Date of Completion


Embargo Period



Dr. Caitlin Lombardi, Dr. Laura Mauldin

Field of Study

Human Development and Family Studies


Master of Arts

Open Access

Open Access


The current study examined parents’ reports of change in the parent-child relationship and family functioning following the onset of Pediatric Acute-Onset Neuropsychiatric Syndrome (PANS)/Pediatric Autoimmune Neuropsychiatric Disorders Associated with Streptococcal Infections (PANDAS) in their child. Research questions explored 1) how families’ day-to-day lives and functioning changed since the onset and 2) what challenges the families faced in raising a child with PANS/PANDAS. Research was conducted in two phases: narrative thematic analyses of online parent forum threads followed by semi-structured interviews with parents. Four primary themes were compiled from analyses of both data sources: Determinants of Family Functioning; Close Relationships; Routines and Daily Life; and Family Emotional Well-Being.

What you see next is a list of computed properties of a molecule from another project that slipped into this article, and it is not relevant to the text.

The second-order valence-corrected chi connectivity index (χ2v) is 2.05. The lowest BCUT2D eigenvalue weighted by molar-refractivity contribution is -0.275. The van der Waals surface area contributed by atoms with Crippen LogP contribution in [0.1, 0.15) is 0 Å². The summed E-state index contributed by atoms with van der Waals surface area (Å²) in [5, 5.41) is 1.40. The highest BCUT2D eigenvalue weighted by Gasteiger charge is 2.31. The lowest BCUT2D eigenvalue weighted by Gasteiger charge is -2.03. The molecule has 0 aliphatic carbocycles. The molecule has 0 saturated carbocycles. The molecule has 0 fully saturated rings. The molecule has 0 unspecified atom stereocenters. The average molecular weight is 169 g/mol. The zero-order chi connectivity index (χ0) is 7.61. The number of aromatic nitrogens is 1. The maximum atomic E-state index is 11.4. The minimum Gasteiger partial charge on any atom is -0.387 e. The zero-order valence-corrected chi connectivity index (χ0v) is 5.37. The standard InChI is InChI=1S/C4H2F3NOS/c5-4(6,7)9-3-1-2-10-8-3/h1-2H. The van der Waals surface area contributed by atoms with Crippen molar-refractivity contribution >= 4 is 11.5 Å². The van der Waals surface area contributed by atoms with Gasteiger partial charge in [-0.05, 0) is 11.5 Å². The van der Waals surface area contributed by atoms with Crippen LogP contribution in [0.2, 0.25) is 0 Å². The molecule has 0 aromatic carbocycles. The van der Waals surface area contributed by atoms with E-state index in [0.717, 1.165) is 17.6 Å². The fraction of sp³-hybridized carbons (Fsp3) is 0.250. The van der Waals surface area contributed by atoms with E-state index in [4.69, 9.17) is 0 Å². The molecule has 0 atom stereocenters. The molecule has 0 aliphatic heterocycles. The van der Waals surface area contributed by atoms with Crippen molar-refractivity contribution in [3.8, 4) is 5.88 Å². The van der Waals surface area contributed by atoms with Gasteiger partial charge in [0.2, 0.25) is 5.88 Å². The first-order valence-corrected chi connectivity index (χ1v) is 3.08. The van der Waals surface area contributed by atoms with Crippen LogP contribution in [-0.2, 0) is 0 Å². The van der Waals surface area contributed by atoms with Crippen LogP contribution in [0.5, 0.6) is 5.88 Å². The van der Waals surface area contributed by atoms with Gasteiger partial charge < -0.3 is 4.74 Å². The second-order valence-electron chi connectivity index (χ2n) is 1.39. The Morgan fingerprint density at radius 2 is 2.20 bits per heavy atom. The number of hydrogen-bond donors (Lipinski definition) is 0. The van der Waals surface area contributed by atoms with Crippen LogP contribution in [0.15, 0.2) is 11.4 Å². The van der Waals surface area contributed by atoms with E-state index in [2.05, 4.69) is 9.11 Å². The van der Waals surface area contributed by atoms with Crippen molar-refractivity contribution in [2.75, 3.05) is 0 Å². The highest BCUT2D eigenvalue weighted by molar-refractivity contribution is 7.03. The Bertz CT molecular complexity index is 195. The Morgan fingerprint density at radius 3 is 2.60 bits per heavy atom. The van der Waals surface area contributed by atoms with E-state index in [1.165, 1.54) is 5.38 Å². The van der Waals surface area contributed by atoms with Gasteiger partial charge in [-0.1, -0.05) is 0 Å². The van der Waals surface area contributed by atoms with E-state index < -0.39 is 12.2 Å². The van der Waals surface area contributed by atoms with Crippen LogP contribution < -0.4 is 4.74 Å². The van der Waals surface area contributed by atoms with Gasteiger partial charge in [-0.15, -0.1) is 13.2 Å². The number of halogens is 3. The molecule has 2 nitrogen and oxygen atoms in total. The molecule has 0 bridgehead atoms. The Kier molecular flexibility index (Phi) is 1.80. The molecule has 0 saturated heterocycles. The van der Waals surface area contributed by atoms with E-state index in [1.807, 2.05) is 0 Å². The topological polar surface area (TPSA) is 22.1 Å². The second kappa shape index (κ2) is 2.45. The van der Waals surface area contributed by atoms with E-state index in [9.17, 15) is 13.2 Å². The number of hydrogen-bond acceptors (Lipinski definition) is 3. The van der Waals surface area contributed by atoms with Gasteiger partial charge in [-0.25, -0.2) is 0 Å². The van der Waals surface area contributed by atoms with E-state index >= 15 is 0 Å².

It was found that depending on the state of the child (i.e., well or in flare/exacerbation) the family’s level of functioning fluctuated. Also impacting family functioning was lack of support from the medical community, child’s school system, and from extended family and friends. The marital relationship was found to be greatly impacted, in addition to strains in the parent-child and sibling relationships. Magnified by the uncertainty that surrounds the experience, parents expressed feelings of caregiver burden which often included a transition out of a job to full-time caregiver. Analyses also revealed frequent use of language indicative of trauma to illustrate the experience. The use of trauma metaphors supports the notion that the ability to maintain family functioning is not solely a factor of resilience or preparedness and is unlike that of most childhood chronic illnesses.

Major Advisor

Dr. Maria LaRusso